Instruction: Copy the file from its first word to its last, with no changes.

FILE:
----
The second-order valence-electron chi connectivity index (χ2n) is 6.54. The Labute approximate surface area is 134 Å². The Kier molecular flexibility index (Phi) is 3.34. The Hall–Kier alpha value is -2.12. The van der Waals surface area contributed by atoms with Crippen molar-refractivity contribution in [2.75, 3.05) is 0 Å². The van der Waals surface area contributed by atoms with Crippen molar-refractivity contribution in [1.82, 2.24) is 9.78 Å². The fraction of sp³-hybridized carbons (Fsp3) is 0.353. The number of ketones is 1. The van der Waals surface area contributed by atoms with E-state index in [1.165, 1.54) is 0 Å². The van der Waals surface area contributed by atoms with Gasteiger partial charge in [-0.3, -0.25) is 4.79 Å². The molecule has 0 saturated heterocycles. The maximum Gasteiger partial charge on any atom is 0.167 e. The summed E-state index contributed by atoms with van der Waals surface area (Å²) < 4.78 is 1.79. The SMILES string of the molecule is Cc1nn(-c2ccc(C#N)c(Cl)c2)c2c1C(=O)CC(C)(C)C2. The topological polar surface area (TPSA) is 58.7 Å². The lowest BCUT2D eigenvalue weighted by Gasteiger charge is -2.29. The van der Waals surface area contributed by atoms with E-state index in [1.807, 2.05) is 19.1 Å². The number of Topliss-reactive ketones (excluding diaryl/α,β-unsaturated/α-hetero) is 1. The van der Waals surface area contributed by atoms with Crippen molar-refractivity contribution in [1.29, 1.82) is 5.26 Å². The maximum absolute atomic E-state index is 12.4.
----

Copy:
The second-order valence-electron chi connectivity index (χ2n) is 6.54. The Labute approximate surface area is 134 Å². The Kier molecular flexibility index (Phi) is 3.34. The Hall–Kier alpha value is -2.12. The van der Waals surface area contributed by atoms with Crippen molar-refractivity contribution in [2.75, 3.05) is 0 Å². The van der Waals surface area contributed by atoms with Crippen molar-refractivity contribution in [1.82, 2.24) is 9.78 Å². The fraction of sp³-hybridized carbons (Fsp3) is 0.353. The number of ketones is 1. The van der Waals surface area contributed by atoms with E-state index in [1.165, 1.54) is 0 Å². The van der Waals surface area contributed by atoms with Gasteiger partial charge in [-0.3, -0.25) is 4.79 Å². The molecule has 0 saturated heterocycles. The maximum Gasteiger partial charge on any atom is 0.167 e. The summed E-state index contributed by atoms with van der Waals surface area (Å²) < 4.78 is 1.79. The SMILES string of the molecule is Cc1nn(-c2ccc(C#N)c(Cl)c2)c2c1C(=O)CC(C)(C)C2. The topological polar surface area (TPSA) is 58.7 Å². The lowest BCUT2D eigenvalue weighted by Gasteiger charge is -2.29. The van der Waals surface area contributed by atoms with E-state index in [1.807, 2.05) is 19.1 Å². The number of Topliss-reactive ketones (excluding diaryl/α,β-unsaturated/α-hetero) is 1. The van der Waals surface area contributed by atoms with Crippen molar-refractivity contribution in [1.29, 1.82) is 5.26 Å². The maximum absolute atomic E-state index is 12.4.